Ecuador Military, Economy and Transportation

Ecuador Military, Economy and Transportation


Economy overview: Ecuador has significant oil reserves and fertile land, the main export products are oil, bananas and shrimp, changes in prices on world markets can have significant consequences for the country. Ecuador joined the WTO in 1996, but failed to meet many of its commitments. Growth in recent years has been uneven due to poorly thought-out measures to streamline taxes. The consequences of El Niño and the decline in oil demand in 1997-98. caused a recession in 1999. In early 1999, the banking sector collapsed, which precipitated an unprecedented default that year. Continued economic instability led to a 70% depreciation of the currency during 1999, which eventually forced the desperate government to resort to dollarization of the currency in 2000. This measure led to the stabilization of the currency, but did not prevent the removal of the government. The new president, Gustavo NOBOA, should finish negotiations with the IMF to conclude long-term agreements. It will not be easy for him to pass reforms that could provide positive changes from the transition to the dollar in the long run. See to know more about Ecuador Business.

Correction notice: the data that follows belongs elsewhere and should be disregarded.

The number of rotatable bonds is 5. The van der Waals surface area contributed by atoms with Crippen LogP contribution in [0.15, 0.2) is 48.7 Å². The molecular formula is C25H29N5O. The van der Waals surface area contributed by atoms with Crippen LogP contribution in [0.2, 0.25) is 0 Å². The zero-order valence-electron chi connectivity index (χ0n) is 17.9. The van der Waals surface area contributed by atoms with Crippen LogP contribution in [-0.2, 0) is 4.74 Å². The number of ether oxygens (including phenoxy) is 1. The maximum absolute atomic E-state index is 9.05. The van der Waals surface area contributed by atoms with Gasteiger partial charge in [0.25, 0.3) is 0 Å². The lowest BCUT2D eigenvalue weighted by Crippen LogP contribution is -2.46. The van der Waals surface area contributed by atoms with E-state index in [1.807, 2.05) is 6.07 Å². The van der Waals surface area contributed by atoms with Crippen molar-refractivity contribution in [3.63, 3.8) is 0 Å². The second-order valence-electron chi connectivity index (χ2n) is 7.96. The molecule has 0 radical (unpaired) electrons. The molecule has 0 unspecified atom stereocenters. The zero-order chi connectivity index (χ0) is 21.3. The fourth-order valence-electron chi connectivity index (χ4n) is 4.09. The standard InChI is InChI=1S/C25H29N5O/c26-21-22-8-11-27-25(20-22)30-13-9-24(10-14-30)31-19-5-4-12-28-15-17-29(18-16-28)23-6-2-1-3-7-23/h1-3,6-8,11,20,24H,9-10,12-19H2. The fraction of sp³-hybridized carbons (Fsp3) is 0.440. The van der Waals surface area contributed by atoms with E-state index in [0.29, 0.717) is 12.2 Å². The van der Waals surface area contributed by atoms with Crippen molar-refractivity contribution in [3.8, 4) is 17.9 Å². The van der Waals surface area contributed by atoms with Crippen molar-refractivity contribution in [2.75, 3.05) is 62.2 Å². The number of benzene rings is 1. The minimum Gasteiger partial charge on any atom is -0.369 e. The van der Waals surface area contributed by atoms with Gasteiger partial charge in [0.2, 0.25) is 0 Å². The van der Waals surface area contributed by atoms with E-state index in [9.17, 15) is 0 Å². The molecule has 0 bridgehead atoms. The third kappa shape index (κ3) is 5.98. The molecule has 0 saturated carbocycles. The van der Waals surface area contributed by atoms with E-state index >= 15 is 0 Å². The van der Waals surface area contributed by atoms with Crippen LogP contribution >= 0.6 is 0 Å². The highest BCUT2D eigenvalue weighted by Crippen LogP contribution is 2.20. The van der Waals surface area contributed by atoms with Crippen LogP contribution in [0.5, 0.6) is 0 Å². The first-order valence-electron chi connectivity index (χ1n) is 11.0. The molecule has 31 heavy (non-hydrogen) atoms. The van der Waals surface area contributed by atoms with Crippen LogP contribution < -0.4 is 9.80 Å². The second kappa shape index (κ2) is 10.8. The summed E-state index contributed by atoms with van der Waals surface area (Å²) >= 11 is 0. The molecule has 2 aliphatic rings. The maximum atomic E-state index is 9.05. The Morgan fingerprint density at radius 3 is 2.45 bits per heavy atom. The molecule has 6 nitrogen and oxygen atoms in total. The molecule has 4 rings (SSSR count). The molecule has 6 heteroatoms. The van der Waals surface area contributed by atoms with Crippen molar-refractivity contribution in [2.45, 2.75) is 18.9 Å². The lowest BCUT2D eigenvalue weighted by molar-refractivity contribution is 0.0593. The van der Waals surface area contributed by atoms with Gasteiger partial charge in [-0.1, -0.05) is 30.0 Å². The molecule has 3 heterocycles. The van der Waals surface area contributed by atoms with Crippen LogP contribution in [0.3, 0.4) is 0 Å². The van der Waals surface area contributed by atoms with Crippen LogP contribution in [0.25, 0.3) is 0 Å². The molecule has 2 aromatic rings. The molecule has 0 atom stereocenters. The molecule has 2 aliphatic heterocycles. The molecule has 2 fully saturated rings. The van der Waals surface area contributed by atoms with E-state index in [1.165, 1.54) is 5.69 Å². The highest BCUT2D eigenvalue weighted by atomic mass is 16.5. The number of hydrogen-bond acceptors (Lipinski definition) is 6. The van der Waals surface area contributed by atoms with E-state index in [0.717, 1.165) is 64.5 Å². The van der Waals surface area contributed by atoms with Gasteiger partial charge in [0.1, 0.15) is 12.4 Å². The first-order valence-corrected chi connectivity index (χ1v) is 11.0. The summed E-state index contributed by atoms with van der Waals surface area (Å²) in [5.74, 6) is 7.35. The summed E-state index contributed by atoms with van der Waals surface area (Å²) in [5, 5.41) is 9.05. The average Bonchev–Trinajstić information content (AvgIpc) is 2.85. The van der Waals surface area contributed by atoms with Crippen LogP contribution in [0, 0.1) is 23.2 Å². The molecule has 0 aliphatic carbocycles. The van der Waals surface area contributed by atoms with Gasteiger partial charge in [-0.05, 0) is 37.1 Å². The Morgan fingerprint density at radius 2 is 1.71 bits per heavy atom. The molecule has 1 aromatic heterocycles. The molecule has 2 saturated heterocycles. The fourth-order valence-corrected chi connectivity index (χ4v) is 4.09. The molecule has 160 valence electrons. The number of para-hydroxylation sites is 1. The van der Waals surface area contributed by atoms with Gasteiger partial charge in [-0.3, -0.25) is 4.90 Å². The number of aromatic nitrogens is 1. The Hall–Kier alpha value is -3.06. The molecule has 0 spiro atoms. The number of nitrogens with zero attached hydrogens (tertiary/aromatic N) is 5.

GDP: at purchasing power parity – $37.2 billion (2000 est.).
Real GDP growth rate: 0.8% (2000 est.).
GDP per capita: at purchasing power parity – $2,900 (2000 est.).
The composition of GDP by sectors of the economy: agriculture: 14%; industry: 36%; services: 50% (1999 est.).
Proportion of population below the poverty line: 50% (1999 est.).
Percentage distribution of family income or consumption: per 10% of the poorest families: 2.2%; by the top 10% of families: 33.8% (1999).
Inflation rate at consumer prices: 96% (2000 est.).
Labor force: 4.2 million people
Employment structure: agriculture 30%, industry 25%, services 45% (1999 est.).
Unemployment rate: 13% with widespread part-time employment (2000 est.).
Budget: revenues: planned $5.1 billion (without possible profit from privatization); expenditures: $5.1 billion, including capital investments – no data (1999).